In swimming pools, the material – in addition to contact with water – is exposed to chlorine for a long time. Plastics such as the copolymer Polystone from Röchling not only withstand this over the long term, but are also easy to clean and UV-resistant.

 

Today’s athletes are dressed in plastics from head to toe – from functional shirts to running shoes.

Plastics from head to toe
Today, sportsmen and sportswomen are dressed in plastic almost from head to toe. This is because functional clothing made of plastic fulfils an elementary requirement: it is warming in the cold and cooling in the heat. In addition, the breathable, lightweight synthetic fibres ensure that perspiration is not absorbed but released to the outside. Friction is also reduced thanks to functional clothing. They fit the body like a second skin and provide optimal freedom of movement.

For winter sportsmen and women, the head is also made of plastic: professional helmets are usually made of the very light material carbon on the outside. On the inside, expanded polystyrene (EPS), for example Styrofoam, is used. This can deform in the event of a fall and compensate for the impact forces.

Today, sports shoes hardly contain any natural fibres or leather. Upper materials, soles, insoles – all components of a sports shoe must be light, durable and efficient. Plastics meet all these requirements. Silica technology, which also helps car tyres to grip better, provides a firm hold. And thanks to the cushioning properties of certain rubbers, joints are relieved and protected.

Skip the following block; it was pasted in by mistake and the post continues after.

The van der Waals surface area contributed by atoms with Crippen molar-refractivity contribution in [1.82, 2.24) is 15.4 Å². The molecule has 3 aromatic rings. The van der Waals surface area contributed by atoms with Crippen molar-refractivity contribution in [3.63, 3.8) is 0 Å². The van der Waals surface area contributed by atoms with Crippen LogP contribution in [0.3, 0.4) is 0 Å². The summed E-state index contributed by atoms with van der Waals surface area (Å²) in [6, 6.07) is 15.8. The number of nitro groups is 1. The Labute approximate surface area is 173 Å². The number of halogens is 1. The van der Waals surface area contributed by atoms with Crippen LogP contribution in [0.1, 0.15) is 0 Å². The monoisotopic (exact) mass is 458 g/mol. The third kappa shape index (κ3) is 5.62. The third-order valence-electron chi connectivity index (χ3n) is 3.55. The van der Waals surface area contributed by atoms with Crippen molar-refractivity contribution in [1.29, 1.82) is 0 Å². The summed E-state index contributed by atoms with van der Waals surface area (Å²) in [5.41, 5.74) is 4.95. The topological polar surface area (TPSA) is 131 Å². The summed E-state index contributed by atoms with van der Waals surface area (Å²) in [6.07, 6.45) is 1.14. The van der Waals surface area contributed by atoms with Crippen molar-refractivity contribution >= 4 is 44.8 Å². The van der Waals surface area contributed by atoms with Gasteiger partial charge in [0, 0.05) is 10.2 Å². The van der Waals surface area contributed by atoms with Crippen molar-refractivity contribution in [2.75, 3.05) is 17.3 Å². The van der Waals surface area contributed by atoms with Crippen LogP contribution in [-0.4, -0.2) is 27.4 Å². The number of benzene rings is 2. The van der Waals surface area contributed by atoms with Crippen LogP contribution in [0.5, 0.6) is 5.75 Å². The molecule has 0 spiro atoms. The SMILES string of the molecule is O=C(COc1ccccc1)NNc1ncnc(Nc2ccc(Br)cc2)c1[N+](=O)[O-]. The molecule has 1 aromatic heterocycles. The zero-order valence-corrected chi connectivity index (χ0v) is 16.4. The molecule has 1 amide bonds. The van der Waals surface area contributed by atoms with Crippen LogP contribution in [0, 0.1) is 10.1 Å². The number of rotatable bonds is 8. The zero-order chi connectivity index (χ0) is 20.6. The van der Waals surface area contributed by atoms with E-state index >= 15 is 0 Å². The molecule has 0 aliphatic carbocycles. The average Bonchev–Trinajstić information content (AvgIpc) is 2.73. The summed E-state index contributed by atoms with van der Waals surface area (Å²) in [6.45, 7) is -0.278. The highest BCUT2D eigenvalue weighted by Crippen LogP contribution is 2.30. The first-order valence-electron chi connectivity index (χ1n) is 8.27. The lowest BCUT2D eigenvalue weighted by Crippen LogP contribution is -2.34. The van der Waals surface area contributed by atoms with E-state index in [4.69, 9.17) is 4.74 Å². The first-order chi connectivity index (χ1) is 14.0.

Material research: faster, higher, greener
Research is constantly being conducted into new plastics and technologies to provide even more comfort and performance for the wearers of shoes. BASF has developed a foam made of a new expanded thermoplastic polyurethane (E-TPU). According to the manufacturer, Infinergy is elastic like rubber, but resiliently light. The material is used in the adidas Boost. The midsole of the running shoe consists of 2,500 E-TPU capsules, which pop up like corn kernels when you run and increase their volume tenfold. With the help of this technology, the runner receives an energy recovery and thus a boost.

Sustainability also plays a role in the new developments. Adidas, for example, spent almost a decade researching to finally bring a running shoe to market with the UltraBoost DNA Loop that is completely recyclable for the first time – true to the motto “Made to be remade”. It consists entirely of TPU – from the sole to the laces. By the way: BASF’s Infinergy material is also used in this model.

Innovative materials and technologies ensure that athletes can enjoy ever more comfort – and that they also become ever more efficient.

Plastic – a material that is revolutionising sport
The list of sports equipment made of plastic is, of course, much longer. Whether in tennis, football, water sports or athletics – today’s sports equipment has very little in common with what it used to be. Thanks to plastics, rackets, balls, clothing and co. are becoming lighter, more flexible and at the same time more robust. This increases the performance and comfort of the athletes. Plastics have made today’s world records possible in the first place.

Or as the German 400-metre hurdler Harald Schmid aptly summarises: “Plastics have revolutionised sport!”